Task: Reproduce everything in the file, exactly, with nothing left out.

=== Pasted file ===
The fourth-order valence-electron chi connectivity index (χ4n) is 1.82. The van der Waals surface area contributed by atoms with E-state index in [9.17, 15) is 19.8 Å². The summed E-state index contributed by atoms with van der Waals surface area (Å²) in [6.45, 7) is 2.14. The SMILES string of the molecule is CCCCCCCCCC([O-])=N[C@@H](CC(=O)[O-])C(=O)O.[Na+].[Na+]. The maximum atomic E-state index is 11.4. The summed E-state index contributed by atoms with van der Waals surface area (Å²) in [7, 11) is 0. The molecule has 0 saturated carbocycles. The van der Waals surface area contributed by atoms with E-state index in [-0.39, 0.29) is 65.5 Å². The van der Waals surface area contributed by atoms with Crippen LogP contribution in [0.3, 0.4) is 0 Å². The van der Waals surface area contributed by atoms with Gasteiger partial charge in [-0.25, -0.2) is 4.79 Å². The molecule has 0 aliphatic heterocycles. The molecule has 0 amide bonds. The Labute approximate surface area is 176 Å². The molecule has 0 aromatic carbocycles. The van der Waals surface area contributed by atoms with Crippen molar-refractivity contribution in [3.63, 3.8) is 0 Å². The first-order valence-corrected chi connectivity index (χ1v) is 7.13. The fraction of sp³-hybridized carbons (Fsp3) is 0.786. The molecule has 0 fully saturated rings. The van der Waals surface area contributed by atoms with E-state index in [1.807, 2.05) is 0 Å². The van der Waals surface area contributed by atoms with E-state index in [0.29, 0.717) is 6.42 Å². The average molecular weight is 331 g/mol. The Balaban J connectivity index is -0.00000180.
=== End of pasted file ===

The fourth-order valence-electron chi connectivity index (χ4n) is 1.82. The van der Waals surface area contributed by atoms with E-state index in [9.17, 15) is 19.8 Å². The summed E-state index contributed by atoms with van der Waals surface area (Å²) in [6.45, 7) is 2.14. The SMILES string of the molecule is CCCCCCCCCC([O-])=N[C@@H](CC(=O)[O-])C(=O)O.[Na+].[Na+]. The maximum atomic E-state index is 11.4. The summed E-state index contributed by atoms with van der Waals surface area (Å²) in [7, 11) is 0. The molecule has 0 saturated carbocycles. The van der Waals surface area contributed by atoms with E-state index in [-0.39, 0.29) is 65.5 Å². The van der Waals surface area contributed by atoms with Crippen LogP contribution in [0.3, 0.4) is 0 Å². The van der Waals surface area contributed by atoms with Gasteiger partial charge in [-0.25, -0.2) is 4.79 Å². The molecule has 0 aliphatic heterocycles. The molecule has 0 amide bonds. The Labute approximate surface area is 176 Å². The molecule has 0 aromatic carbocycles. The van der Waals surface area contributed by atoms with Crippen molar-refractivity contribution in [3.63, 3.8) is 0 Å². The first-order valence-corrected chi connectivity index (χ1v) is 7.13. The fraction of sp³-hybridized carbons (Fsp3) is 0.786. The molecule has 0 fully saturated rings. The van der Waals surface area contributed by atoms with E-state index in [1.807, 2.05) is 0 Å². The van der Waals surface area contributed by atoms with E-state index in [0.29, 0.717) is 6.42 Å². The average molecular weight is 331 g/mol. The Balaban J connectivity index is -0.00000180.